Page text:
Loading





id = "FBMainForm_29925244" action="/research-in-the-field.html" method = "post" onsubmit = "return false" >
Research - In the Field Search  

« Previous 1 of 15 Next »
 
Survey Says
by Graham on 

Juvenile surveys in southwest New Brunswick have continued in the last two weeks and we have just wrapped them up for the year. We've been electrofishing on five Outer Bay of Fundy rivers, the Dennis, Digdeguash, New, Pocologan and Magaguadavic. Last year we saw almost no salmon, but the water then was so low and warm that fish may have vacated our usual sites for better habitat. This year looked to be the same, the Digdeguash was even lower than last year, but we did find juvenile salmon in several locations. While it appears that populations are very low, they seem to be holding in some of the rivers. Other than the Magaguadavic, these are short, small rivers through mostly forested and rural some rural areas.


Along with the juvenile salmon, we found lots of brook trout, blacknose dace, smallmouth bass, white sucker, creek chub and a lone burbot.. And on the way in to one site, we happened upon a good-sized wood turtle climbing up a hill, always nice to see.

The juvenile surveys would not be possible without the support of the New Brunswick Wildlife Trust Fund. They have supported this work for many years and the result is an on-going assessment of the otherwise un-monitored rivers for salmon in particular, but also whatever else we see. We appreciate their help, if you're interested in learning more about them, visit their website at http://www.nbwtf.ca

Graham Chafe, ASF Research.

Comments     Permalink     Add Comment

Bienvenue Clement
by Graham on 

Over the past three years, students from Agrocampus Ouest, a university in Rennes, France have come to work with us for a term. This year is no different as we welcome Clement Taron to the Research Department. He arrived later on Monday and by Tuesday morning we had him electro-fishing on the Pocologan River.  With all of the rains that were expected, we'd gone out for long days of juvenile surveys before the water levels increased too much. Along with salmon parr, we found a lot of brook trout of all sizes, white sucker, creek chub, blacknose dace and even a wood turtle.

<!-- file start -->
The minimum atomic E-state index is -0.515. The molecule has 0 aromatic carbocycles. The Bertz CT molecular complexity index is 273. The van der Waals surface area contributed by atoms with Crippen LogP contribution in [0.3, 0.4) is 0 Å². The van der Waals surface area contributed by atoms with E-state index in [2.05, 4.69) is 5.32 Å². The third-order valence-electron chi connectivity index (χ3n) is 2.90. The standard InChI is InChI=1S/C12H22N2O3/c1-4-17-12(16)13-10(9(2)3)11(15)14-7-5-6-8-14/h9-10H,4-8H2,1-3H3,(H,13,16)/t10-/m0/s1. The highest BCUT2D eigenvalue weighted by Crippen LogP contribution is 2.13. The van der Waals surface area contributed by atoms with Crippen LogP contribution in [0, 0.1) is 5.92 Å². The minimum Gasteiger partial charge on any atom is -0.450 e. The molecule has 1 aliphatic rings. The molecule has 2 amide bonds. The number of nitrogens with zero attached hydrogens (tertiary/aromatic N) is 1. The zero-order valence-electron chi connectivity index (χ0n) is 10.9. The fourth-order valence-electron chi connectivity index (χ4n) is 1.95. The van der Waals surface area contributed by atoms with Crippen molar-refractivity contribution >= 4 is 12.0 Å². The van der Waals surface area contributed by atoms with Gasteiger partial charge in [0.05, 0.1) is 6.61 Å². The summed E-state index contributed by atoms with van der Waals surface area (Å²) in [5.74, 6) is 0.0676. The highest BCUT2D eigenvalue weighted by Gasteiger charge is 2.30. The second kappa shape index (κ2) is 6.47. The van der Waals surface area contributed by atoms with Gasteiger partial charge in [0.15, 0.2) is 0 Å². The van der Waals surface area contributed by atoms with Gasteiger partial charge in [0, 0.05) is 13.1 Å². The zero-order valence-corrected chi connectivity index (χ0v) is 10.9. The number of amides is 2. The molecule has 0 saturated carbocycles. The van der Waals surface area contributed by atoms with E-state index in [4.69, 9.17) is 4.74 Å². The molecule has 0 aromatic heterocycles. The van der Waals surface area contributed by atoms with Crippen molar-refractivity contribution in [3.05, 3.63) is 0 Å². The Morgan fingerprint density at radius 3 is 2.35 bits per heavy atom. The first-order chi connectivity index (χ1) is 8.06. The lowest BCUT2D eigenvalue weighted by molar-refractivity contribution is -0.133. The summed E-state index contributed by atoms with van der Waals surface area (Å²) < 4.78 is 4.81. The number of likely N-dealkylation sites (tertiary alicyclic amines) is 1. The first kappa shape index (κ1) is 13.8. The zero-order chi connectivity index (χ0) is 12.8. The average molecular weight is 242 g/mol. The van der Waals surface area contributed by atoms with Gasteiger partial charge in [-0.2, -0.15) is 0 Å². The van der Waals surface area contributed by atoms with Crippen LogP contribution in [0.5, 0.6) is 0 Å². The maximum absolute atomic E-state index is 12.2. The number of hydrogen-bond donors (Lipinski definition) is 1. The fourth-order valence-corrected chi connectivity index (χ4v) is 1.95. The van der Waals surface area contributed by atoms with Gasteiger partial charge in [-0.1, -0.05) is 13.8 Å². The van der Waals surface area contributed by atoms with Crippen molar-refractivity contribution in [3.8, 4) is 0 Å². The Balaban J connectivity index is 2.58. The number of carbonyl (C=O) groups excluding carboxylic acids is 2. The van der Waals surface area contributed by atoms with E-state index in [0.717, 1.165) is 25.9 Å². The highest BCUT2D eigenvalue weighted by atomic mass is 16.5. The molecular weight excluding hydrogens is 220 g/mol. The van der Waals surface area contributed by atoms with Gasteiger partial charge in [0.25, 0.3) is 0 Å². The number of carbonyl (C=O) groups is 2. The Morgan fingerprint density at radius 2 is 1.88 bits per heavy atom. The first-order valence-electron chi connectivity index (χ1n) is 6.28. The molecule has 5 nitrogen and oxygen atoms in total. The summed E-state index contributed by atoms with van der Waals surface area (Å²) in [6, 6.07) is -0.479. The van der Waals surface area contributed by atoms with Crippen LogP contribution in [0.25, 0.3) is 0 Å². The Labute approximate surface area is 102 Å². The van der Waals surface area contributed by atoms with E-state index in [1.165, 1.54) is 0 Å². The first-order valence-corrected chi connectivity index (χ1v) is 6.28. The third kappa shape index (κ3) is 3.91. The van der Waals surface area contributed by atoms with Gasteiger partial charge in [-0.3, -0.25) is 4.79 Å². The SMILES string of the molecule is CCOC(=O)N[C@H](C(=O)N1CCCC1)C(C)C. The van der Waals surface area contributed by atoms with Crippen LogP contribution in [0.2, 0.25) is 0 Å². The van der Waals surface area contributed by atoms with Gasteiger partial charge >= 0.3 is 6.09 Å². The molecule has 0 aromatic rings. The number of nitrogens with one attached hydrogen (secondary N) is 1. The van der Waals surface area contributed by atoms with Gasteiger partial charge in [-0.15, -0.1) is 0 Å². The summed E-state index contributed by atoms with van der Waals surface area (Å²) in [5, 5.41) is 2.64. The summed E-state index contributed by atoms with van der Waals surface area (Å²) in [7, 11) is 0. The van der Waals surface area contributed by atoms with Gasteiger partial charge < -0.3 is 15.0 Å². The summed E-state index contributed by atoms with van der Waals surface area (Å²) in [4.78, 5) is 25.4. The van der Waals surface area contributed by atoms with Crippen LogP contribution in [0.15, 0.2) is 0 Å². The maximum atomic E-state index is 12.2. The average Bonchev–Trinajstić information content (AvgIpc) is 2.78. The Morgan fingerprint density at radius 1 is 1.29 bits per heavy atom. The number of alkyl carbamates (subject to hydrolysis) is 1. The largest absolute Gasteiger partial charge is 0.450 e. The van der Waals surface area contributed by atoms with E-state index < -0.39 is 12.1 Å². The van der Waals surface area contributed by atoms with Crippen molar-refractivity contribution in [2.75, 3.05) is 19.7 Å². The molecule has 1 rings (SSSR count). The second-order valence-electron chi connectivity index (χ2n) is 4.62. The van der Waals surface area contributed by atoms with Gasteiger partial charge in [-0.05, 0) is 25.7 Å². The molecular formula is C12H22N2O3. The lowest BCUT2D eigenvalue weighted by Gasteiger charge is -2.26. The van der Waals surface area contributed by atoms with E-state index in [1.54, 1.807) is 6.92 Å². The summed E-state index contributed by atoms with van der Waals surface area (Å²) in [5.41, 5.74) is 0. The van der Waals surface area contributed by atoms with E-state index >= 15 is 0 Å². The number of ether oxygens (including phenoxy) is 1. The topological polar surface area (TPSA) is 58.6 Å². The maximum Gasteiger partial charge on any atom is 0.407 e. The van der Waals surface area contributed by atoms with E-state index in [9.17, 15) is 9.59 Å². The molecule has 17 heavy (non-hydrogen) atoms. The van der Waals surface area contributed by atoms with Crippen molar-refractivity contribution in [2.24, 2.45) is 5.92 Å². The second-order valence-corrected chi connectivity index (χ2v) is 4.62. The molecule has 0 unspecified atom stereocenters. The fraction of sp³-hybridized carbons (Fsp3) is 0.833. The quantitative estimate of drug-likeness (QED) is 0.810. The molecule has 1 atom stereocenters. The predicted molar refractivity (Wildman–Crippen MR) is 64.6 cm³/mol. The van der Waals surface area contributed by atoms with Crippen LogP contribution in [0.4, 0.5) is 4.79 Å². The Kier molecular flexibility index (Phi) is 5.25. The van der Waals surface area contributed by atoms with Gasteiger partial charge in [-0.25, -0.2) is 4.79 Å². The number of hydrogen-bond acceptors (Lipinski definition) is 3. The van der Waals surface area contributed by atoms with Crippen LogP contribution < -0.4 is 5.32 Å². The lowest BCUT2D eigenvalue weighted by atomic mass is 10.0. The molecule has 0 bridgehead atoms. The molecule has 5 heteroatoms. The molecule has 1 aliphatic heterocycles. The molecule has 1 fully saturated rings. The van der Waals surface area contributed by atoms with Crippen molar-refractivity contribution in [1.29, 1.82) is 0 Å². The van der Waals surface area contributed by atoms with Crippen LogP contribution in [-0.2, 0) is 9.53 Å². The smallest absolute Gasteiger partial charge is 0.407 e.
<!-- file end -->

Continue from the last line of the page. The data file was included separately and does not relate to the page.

Clement will be working with us in several areas as well as undertaking one bigger project. He'll be here until January so he should get in a bit of proper winter as well.

Graham Chafe, ASF Research.

Comments     Permalink     Add Comment

The ASF Team
by Graham on 

Last week ASF staff from around Atlantic Canada and New England got together for a few days at headquarters in Chamcook, NB. With ASF staff spread all over the place it can be hard to find a chance to speak with co-workers in person. Even at our offices in Chamcook, people are often traveling and we might not bump into each other for weeks despite our offices being meters apart.

So we held a few days of meetings to discuss current and recent projects as well as what is coming up in the future. As always, everyone is excited at what is to come with our work. OF course, it wasn't only work, many of us managed to get out for a few hours on a local whale watching boat. While we only saw one minke whale and lots of porpoises, we did manage to have a great time and everyone enjoyed the evening.



Now that we're back in the office and field, we're looking ahead to bringing in the rest of the acoustic gear for 2017. One of the Strait of Belle Isle lines should come out this week, weather permitting (never a sure bet up there). The Chaleur line will come in late this week or early next week. That leaves the second Strait of Belle Isle line and a few things here and there to collect. Now that the nights are cooling off, we're going to be starting electrofishing surveys in the coming weeks as well. Then the results, analysis and planning as the cycle starts again.

Graham Chafe, ASF Research.

Comments     Permalink     Add Comment

ASF Biologists in a big ocean
by Atlantic Salmon Federation on 

by Eric Brunsdon

It was early July and as tagged Atlantic salmon left their natal rivers in May, they were just arriving at the Strait of Belle Isle near the northern tip of Newfoundland.

In the next few weeks the majority of postsmolts passed through the strait, and for ASF researchers this signals that it is time for receivers to be retrieved and data downloaded.